The term “legal hacker” and “legal hackathon” have been bandied about for some time now, and its use seems to have gone through a bit of a renaissance in the past few months in the legal technology space.
RR&H views this development with some mixed feelings. On one hand, it’s great. Awareness about the increasing intersections between computer code and the law require some kind of brand – and any common brand that helps spread the word is alright in our book. “Hacker” is cool and a bit subversive, and we’d be lying if we didn’t say that was alright by us.
On the other hand, to be honest – it’s intellectually flabby. No one at all seems to have a cohesive, concise framework for what, indeed, legal “hacking” is or would imply. No one is at all sure if the idea can weather sustained discussion and argument. At present it seems to gesture vaguely at a not entirely coherent jumble of people, practices, technologies, business models, educational approaches, skill sets, and much more.
The obvious question, then, is whether or not it is actually a useful category. Does it describe something truly new? Is it just a weak attempt to paste a neat title onto an industry in flux (or decline, depending on your view)? Are there more effective ways of explaining or describing the space that we’re in? We’re not honestly sure ourselves.
One thing seems clear though: there’s a need to have a better ongoing dialogue about these issues that steps back from the daily humdrum of the latest product or company acquisition.While people like Richard Susskind and the late Larry Ribstein have laid some of the intellectual groundwork – there’s room to stage an ongoing conversation online with a broader scope of participants and a quicker pace of publication.
We’ll be doing exactly that.
Starting later in May, we’ll begin publishing — once a week — a series of long-format open letters between us and various friends and collaborators on the concept of the legal hacker. These likely won’t be people that you’ve heard before in the space – and sometimes won’t even be people in legal practice at all. The simple idea is just to talk over these ideas in-depth with as many people as possible, with an aim of clarifying and strengthening the thinking around the intersections of legal practice and technology.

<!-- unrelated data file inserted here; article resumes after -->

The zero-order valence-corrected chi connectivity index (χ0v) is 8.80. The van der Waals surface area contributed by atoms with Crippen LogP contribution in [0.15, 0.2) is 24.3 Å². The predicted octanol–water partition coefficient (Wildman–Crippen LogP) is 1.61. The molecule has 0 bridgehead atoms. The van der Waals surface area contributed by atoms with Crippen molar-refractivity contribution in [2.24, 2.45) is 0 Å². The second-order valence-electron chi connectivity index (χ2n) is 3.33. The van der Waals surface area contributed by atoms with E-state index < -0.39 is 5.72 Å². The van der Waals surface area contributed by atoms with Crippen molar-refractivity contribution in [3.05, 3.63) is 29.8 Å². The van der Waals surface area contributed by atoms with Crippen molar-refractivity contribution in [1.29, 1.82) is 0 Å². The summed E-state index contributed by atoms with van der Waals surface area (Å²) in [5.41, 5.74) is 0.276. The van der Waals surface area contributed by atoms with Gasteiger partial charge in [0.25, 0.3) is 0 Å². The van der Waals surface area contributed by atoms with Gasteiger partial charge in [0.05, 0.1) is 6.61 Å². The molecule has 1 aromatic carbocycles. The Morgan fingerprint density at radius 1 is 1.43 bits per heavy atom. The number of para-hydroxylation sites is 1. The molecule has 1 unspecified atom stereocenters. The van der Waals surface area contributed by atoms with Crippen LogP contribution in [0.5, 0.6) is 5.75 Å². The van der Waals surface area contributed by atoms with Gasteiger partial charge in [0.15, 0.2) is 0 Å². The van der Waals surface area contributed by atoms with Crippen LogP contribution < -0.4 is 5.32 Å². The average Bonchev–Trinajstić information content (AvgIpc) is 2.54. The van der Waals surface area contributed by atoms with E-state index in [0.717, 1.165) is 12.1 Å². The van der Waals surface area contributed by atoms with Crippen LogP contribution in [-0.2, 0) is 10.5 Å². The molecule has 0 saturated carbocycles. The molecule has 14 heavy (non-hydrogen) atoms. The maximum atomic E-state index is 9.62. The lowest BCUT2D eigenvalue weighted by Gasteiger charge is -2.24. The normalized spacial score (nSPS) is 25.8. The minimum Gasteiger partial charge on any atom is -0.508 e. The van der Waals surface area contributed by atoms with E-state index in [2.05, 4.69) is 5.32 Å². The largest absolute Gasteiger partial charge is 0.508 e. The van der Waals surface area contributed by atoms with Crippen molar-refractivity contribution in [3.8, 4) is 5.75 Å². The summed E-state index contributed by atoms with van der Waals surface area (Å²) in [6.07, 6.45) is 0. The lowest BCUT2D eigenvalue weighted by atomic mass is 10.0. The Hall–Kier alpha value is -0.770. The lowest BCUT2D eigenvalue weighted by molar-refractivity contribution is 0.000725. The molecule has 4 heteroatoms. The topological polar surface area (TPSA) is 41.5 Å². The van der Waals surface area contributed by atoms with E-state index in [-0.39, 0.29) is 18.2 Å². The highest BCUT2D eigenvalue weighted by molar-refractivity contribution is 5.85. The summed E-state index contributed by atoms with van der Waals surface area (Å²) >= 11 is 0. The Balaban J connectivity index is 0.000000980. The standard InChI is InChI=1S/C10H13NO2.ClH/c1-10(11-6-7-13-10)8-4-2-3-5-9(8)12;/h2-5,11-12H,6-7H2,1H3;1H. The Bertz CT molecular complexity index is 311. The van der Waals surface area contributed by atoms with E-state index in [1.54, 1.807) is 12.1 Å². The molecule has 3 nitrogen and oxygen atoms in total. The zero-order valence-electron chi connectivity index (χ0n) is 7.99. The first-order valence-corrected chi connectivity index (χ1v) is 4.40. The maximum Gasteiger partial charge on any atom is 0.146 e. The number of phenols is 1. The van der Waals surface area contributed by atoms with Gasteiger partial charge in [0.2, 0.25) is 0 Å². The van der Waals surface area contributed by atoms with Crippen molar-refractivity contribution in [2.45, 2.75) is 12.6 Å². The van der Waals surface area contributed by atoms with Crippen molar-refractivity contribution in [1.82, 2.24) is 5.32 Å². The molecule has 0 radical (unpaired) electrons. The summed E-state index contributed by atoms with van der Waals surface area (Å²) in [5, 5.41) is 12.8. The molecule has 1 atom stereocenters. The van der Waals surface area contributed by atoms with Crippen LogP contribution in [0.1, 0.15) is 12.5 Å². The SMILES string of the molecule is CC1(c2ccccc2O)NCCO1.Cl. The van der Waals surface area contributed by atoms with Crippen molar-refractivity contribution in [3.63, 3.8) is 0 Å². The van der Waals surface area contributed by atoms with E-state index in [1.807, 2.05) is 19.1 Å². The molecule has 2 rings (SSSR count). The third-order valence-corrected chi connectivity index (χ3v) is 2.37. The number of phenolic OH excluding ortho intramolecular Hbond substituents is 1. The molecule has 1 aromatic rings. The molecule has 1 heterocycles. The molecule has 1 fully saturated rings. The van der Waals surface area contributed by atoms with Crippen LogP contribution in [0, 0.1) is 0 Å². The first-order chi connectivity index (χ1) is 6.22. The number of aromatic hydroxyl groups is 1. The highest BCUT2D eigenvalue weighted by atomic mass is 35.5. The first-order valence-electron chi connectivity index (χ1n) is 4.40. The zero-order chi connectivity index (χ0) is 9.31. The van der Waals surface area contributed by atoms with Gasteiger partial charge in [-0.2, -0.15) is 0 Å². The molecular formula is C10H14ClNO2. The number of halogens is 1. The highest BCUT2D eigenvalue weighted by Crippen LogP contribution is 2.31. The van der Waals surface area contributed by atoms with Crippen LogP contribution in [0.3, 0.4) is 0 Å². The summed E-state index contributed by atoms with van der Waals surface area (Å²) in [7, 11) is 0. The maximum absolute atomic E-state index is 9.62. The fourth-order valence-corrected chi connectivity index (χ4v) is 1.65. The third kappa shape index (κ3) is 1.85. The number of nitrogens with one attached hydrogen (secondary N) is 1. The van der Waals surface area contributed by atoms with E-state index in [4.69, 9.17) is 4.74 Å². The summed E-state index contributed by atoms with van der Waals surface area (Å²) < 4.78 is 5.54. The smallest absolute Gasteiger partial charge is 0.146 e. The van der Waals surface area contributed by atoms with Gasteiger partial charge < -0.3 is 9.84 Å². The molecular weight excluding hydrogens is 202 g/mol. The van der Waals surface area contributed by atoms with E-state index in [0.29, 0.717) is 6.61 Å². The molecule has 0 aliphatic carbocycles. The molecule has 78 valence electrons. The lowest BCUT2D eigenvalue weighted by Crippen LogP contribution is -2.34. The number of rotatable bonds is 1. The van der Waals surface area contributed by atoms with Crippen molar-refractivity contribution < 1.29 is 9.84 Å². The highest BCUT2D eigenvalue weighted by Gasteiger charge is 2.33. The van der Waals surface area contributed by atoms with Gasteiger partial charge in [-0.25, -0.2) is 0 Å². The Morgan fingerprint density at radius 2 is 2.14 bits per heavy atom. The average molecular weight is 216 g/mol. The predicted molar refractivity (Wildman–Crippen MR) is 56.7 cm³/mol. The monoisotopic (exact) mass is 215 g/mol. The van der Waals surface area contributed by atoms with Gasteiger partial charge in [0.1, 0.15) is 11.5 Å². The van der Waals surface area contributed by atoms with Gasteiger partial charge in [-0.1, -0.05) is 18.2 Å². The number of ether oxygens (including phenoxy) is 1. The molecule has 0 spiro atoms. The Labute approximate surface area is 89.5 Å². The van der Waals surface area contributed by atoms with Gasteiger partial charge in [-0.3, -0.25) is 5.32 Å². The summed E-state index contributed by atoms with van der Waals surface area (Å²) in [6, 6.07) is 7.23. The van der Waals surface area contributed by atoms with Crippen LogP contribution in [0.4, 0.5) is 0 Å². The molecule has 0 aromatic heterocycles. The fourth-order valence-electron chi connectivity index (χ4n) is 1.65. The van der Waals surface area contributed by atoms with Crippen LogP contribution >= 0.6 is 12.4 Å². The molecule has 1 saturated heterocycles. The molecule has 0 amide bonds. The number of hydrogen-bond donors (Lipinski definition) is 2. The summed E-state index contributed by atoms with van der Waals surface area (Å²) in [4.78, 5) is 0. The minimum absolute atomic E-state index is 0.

Our first correspondent is a good friend and collaborator of RR&H Lea Rosen, a brilliant activist and researcher working at the intersection of human rights, technology law, and policy. She’s previously worked with the Electronic Frontier Foundation, Evgeny Morozov, the National Lawyers Guild‘s AnoNLG project, and the ACLU of Pennsylvania. She’s a vigorous skeptic of the entire category of “legal hacking,” and so in RR&H’s estimation is precisely the place where we want this discussion to start.
There’s no particular agenda for the discussion here, any defined schedule, or any structured list of participants. This is a conscious design choice. The idea is to start broadly and focus in as particular issues or points of content that catch our interest. We’ll bring in more correspondents as the need arises or as people get in touch with us to contribute.
The ultimate result is simple, but we think valuable: a set of commentaries that report on the current state of affairs in legal practice, and make the effort to fit these developments into a more coherent, useful, and comprehensible framework. The hope is to come to some better understanding of what “legal hacking” does or could mean for the practice of law. Whether this discards “legal hacker” entirely or maintains it, remains up in the air. We’re excited to see where it goes.